IBM Helps Untangle Supply-Chain Communications

 
 
By Jacqueline Emigh  |  Posted 2004-11-05
 
 
 

IBM Helps Untangle Supply-Chain Communications


Toothpaste.

Up until recently, it took a hodgepodge of faxes, phone calls, e-mails and EDI to figure out the simple substances product pricing, specifications, availability and shipping addresses. The same has been true throughout the worlds of retail and consumer package goods.

Some observers believe that untangling this communications bedlam was a major trigger behind IBMs acquisition of Trigo last March. The move would help expand the role of PIM (product information management) in the enterprise, the thinking went.

Indeed, IBM users are now implementing the inherited PIM technology for supply chain visibility in a number of ways: supplier portals, regulatory compliance databases, RFID (radio frequency identification) support, and integration with B2B markets through GDS (global data synchronization ), according to Dan Druker, IBMs director of PIM, in an interview with eWEEK.com.

Click here to read about IBMs WebSphere Product Center software, which is based on Trigos PIM technology.

Through GDS initiatives, companies are being asked to report highly granular product information in a specified format to data pools—which are essentially huge databases—around the world. The information is then validated against a global data registry. If the product is toothpaste, for example, PIM might extend to flavor, size and type of packaging.

"The beauty of GDS is that the same information is sent from manufacturers to all suppliers," Druker said. "It serves as a central version of the truth. From there, it can then be customized for retailers. Retailers like to have some stuff thats unique to them."

Specific applications of PIM technology hinge on the needs of the customer. "Weve been working with large retailers such as Albertson and Carrefour—and CPG [consumer packaged goods] makers such as Unilever and Proctor & Gamble—on GDS," Druker said.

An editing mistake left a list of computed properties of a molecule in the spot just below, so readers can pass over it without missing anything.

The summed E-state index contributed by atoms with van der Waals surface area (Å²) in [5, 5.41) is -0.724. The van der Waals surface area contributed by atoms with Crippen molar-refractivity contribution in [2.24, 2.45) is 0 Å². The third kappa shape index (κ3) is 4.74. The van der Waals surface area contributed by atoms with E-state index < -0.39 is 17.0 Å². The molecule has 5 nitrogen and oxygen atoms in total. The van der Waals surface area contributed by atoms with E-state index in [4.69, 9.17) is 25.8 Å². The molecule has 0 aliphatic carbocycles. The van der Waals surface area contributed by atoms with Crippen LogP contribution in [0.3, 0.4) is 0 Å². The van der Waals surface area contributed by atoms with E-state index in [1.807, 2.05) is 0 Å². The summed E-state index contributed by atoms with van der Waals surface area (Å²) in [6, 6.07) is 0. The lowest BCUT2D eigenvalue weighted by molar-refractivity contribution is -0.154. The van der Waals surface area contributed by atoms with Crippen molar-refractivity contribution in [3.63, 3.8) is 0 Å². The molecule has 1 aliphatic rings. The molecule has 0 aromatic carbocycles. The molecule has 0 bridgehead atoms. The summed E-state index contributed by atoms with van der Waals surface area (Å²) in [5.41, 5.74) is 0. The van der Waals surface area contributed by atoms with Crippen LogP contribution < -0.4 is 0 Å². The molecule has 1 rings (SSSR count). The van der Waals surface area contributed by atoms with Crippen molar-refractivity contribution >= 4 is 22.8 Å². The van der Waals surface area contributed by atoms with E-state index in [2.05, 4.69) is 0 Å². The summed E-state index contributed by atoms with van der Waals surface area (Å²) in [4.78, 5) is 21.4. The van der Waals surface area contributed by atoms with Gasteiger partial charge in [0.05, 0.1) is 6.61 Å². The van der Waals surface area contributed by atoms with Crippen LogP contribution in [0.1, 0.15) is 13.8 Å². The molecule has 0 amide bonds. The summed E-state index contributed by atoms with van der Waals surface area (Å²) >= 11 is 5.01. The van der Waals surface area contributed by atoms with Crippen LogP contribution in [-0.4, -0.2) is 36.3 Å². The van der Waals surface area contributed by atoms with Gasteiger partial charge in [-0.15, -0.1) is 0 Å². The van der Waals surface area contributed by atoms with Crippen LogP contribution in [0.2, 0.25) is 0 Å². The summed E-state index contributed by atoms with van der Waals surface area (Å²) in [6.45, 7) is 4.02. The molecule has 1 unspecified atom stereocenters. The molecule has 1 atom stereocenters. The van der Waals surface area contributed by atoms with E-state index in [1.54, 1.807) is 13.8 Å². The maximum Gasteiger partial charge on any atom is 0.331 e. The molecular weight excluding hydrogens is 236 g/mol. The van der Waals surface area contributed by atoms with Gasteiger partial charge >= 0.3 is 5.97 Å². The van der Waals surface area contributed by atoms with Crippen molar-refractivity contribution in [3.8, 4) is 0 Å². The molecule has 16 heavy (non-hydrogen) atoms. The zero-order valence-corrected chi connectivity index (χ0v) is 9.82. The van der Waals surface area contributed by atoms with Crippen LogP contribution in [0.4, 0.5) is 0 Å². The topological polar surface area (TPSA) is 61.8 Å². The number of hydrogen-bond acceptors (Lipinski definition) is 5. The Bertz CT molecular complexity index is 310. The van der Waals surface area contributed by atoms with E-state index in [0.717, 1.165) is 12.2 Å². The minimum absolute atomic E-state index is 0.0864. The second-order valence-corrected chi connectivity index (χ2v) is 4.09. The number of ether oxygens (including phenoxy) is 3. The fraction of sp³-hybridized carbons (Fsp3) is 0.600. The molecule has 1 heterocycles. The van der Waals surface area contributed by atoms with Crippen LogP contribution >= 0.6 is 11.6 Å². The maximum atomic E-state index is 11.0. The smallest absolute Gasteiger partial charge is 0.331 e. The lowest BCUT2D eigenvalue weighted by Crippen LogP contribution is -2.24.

But Druker also made it clear that IBM is interested in moving its PIM technology into vertical markets, ranging from automotive to health care, for instance.

Now being integrated into IBMs WebSphere middleware, IBMs emerging PIM technology already supports multiple GDS data pools for the retail/consumer packaged goods industry, including Transora, UCCnet and the Worldwide Retail Exchange, for instance.

Meanwhile, WebSphere is also adding RFID support. "RFID is only one way of tracking [product] information—but it happens to be very tightly integrated with GDS," Druker said.

On the other hand, Druker readily acknowledged that many product suppliers have been less than enthusiastic about complying with retailers RFID initiatives.

"Some of them have been looking at RFID as sort of a tax for doing business," he told eWEEK.com.

Next Page: Making money from RFID.

Money from RFID


IBMs retail customers have been recognizing, however, that their product suppliers will be more compliant if they can see ways of making money from RFID, Druker said. In response, IBM has started working with retailers and their suppliers to show how they can leverage RFID in conjunction with GDS to get ROI (return on investment).

This task hasnt been as tough as it might otherwise seem, since at many distributorships, the same person is in charge of both GDS and RFID implementations. Moreover, many GDS implementations have been up and running for a couple of years now, he said.

A new study finds a gap between companies supply-chain tech and their business strategies. Click here to read more.

Even before the buyout, Trigo Product Center had already made substantial headway with users in the retail/consumer packaged goods space. At the time of the acquisition, some analysts pointed to future expansion of the PIM technology into other vertical industries targeted by IBM, including computers and electronics.

Not surprisingly, in the interview this week, Druker pointed to possible expansions into automotive and health. Faced with new tire retread regulations, for example, players in the automotive industry could put together databases containing information about where various tires are manufactured, along with failure analyses, he said.

"The same type of technology could be applied to saving lives," Druker said. "Giving the wrong [pharmaceutical] product to the wrong patient is one of the largest causes of death in the world."

To read a column on how medical RFID could help save lives, click here.

Meanwhile, some IBM customers, concerned over changes in U.S. customs regulations, have started to put together PIM-based databases for keeping track of the details on overseas trading partners, he said.

Other IBM users are augmenting GDS with Web-based portals that also use PIM. A product distributor, for example, might offer most product information through a GDS data pool, while relying on a portal only for running custom data that is specific to particular retailers.

PIM-based portals are also being set up to ease communications with smaller partners that dont yet have the resources for dealing with the large data pools.

"Even if youre a small producer of lettuce, and your operations arent computerized yet, you can always take a trip to your local library once a week and access your partners portal from the Web," he said.

Check out eWEEK.coms for the latest news and analysis of enterprise supply chains.

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